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The Warehouse: The Hidden Birthplace of House Music

The birthplace of house music, the former Warehouse in the West Loop, is now home to a law firm. Yet its legacy and the genre of dance music it spawned rumble on at clubs and venues throughout Chicago. 

“For most of the people that went there it was church for them. It only happened one day a week: Saturday night, Sunday morning, Sunday afternoon.” This is how legendary DJ Frankie Knuckles described the corner of Jefferson and Adams Streets to Frank Broughton for his 1995 book, The Record Players: The Story of Dance Music Told by History’s Greatest DJs. However, in 1995, the warehouse standing at 206 S. Jefferson St. resembled the renovated condos and office buildings lining the streets of a neighborhood defined by young professionals, stainless-steel chain restaurants, and coveted car parks, much as it does today. But that’s no matter. What emerged at The Warehouse transcended its surroundings and came to define dance music and culture in Chicago then and today.

When Knuckles, a native New Yorker, arrived in Chicago in 1977, the dance scene was dominated by disco and R&B. But as disco faded away in the early ‘80s, Knuckles used The Warehouse as a space to experiment by blending the genre’s classics with soul, eurobeat pop, synthesizers, samples, and, above all else, a driving bass rhythm from drum machines. The high-energy sound was new to Chicago—new to everyone—and crowds began flocking to local record stores in search of copies of what they heard on Saturday night. Most stores came up empty, but it’s widely believed that Importes Etc., a record store situated on nearby Printer’s Row, began selling the records Knuckles played under the genre label “house music,” a clear nod to the club’s name.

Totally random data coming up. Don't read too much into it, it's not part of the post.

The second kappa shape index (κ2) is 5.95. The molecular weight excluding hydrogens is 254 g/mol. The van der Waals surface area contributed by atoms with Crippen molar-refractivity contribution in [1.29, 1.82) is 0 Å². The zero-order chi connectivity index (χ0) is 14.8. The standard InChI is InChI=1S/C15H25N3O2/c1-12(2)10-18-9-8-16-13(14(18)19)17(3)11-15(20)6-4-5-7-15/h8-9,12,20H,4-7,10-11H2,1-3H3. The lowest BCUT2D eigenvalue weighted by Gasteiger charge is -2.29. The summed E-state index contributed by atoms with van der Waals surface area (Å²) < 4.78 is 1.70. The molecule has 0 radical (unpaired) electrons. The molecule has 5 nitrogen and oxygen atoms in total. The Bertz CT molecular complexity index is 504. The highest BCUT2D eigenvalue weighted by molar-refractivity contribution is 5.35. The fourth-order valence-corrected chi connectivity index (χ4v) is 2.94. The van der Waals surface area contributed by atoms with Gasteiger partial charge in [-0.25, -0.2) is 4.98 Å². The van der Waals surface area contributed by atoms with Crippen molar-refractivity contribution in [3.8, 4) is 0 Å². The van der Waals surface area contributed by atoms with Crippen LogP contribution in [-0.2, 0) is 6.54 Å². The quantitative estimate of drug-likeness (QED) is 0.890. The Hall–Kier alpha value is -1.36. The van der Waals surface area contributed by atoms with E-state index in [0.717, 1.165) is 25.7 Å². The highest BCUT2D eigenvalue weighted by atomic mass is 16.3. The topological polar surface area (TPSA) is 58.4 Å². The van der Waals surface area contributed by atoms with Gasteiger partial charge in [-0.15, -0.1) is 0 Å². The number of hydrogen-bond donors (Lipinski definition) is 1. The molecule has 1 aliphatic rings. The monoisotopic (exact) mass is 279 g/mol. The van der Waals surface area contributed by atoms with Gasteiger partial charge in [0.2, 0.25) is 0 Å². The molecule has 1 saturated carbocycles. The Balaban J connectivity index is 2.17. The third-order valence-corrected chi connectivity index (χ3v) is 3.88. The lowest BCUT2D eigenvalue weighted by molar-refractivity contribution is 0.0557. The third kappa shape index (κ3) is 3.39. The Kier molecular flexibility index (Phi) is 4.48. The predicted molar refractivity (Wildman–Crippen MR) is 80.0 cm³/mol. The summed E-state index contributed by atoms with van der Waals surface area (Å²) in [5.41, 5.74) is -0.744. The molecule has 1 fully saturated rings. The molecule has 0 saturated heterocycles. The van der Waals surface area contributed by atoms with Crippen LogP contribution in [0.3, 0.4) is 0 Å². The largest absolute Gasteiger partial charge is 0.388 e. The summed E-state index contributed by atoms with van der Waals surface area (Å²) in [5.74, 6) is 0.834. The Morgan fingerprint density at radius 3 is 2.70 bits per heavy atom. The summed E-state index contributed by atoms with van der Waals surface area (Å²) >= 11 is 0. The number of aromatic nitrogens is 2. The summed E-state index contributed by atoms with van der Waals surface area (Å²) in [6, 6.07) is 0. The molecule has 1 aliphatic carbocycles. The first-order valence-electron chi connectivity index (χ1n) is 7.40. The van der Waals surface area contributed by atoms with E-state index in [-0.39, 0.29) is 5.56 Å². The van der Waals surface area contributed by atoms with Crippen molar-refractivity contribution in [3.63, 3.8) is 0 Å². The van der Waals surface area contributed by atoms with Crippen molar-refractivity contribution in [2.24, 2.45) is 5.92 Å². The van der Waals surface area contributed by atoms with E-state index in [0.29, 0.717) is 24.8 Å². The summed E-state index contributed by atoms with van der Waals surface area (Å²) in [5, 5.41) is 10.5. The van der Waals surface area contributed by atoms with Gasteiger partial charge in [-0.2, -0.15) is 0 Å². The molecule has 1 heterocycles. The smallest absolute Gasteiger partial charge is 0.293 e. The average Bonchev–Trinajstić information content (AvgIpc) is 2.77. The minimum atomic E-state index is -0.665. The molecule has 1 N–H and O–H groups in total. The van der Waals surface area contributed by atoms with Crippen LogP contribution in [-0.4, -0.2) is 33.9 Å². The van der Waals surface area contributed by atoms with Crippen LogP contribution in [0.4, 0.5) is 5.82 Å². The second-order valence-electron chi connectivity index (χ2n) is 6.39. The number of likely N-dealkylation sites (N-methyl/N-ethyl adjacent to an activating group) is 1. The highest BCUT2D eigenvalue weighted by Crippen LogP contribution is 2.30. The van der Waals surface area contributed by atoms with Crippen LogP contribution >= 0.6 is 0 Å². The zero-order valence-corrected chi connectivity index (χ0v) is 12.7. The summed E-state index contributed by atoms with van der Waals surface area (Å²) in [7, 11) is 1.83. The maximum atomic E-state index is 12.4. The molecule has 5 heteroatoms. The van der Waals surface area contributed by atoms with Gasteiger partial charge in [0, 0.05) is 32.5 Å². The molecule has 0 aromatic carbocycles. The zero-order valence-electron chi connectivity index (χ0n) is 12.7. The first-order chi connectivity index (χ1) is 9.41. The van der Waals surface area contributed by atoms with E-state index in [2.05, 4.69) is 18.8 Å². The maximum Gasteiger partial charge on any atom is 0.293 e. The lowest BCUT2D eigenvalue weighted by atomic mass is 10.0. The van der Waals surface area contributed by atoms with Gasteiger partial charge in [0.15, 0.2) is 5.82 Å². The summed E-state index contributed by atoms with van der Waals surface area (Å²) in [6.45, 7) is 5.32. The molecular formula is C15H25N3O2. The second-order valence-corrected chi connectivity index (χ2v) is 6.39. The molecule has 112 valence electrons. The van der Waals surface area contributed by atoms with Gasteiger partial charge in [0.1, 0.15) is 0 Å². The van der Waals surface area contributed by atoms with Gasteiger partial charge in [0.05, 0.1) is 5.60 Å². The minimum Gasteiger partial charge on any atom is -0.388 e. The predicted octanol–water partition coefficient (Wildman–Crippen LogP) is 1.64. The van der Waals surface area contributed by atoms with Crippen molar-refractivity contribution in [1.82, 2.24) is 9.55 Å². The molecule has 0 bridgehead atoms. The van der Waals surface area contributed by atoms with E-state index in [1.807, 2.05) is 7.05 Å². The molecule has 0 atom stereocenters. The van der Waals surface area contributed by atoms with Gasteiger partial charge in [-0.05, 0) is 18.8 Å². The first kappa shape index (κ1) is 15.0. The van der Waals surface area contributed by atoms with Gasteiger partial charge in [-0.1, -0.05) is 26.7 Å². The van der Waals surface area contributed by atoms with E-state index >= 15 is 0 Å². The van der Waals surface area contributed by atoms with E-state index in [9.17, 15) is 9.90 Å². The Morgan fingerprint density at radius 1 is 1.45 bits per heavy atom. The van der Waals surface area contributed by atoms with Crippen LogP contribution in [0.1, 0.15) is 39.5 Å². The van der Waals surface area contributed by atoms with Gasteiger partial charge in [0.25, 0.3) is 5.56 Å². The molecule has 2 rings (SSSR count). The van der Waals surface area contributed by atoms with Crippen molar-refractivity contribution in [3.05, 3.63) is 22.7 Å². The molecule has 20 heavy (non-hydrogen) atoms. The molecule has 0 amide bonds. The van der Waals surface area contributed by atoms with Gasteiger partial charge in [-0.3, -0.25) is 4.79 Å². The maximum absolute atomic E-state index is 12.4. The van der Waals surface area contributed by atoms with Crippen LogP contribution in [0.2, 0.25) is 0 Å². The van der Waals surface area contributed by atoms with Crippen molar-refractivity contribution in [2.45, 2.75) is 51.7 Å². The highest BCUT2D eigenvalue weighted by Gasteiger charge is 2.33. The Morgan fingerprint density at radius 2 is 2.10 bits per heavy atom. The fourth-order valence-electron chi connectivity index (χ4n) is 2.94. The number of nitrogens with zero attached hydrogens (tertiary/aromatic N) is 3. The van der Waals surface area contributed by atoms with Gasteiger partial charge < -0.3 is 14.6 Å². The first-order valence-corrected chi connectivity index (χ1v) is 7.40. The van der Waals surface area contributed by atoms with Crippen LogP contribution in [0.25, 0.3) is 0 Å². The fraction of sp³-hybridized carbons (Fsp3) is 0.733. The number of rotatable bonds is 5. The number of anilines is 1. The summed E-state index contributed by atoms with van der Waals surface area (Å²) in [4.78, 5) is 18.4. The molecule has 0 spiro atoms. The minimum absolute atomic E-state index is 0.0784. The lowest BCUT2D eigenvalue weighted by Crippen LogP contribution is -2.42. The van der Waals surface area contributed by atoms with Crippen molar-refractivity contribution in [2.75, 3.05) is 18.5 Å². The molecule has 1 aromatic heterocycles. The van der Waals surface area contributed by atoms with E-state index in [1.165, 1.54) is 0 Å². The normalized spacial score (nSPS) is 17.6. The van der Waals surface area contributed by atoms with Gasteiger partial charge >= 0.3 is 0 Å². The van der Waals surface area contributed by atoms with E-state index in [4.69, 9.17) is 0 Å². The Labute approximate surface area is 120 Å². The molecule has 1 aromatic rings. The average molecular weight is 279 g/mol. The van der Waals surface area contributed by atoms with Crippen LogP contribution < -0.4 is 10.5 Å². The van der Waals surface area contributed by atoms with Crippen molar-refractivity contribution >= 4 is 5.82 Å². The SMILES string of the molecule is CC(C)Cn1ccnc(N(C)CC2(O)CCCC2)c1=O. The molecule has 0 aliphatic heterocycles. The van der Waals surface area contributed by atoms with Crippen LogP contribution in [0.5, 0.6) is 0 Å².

The Warehouse eventually closed its doors, but not before Knuckles took his sound to his own club, The Power Plant. Regulars from The Warehouse, including DJs Chip E. and Jesse Saunders, started throwing their own house music–heavy parties, and soon South Side taverns even advertised that they played house music. By 1985, the genre was not only widespread in Chicago but had also reached the ears of dance-music devotees in Detroit, New York, Miami, Toronto, Montreal, London, and Manchester.

Today, house music is still instrumental to Chicago’s dance scene, and the venues featuring its distinct sound stretch far beyond The Warehouse’s nexus. Knuckles himself still holds court on select Sundays during Queen! events at Smart Bar, a sub-street-level club just a few hundred feet from Wrigley Field. Berlin in Boystown owes much of its popularity to the early-‘80s house culture, and Primary harbors a safe, discreet dance atmosphere directly below the tourist-infested streets of River North.

Want to hear more? Check out these upcoming events:

Queen! with DJs Donovan D3, Michael Serafini, and XL | Smart Bar | Sunday, April 28

Duke Dumont | The Mid | Thursday, May 9

Wavefront Music Festival | Montrose Beach | Friday, July 5–Sunday, July 7

BY: Courtney Ryan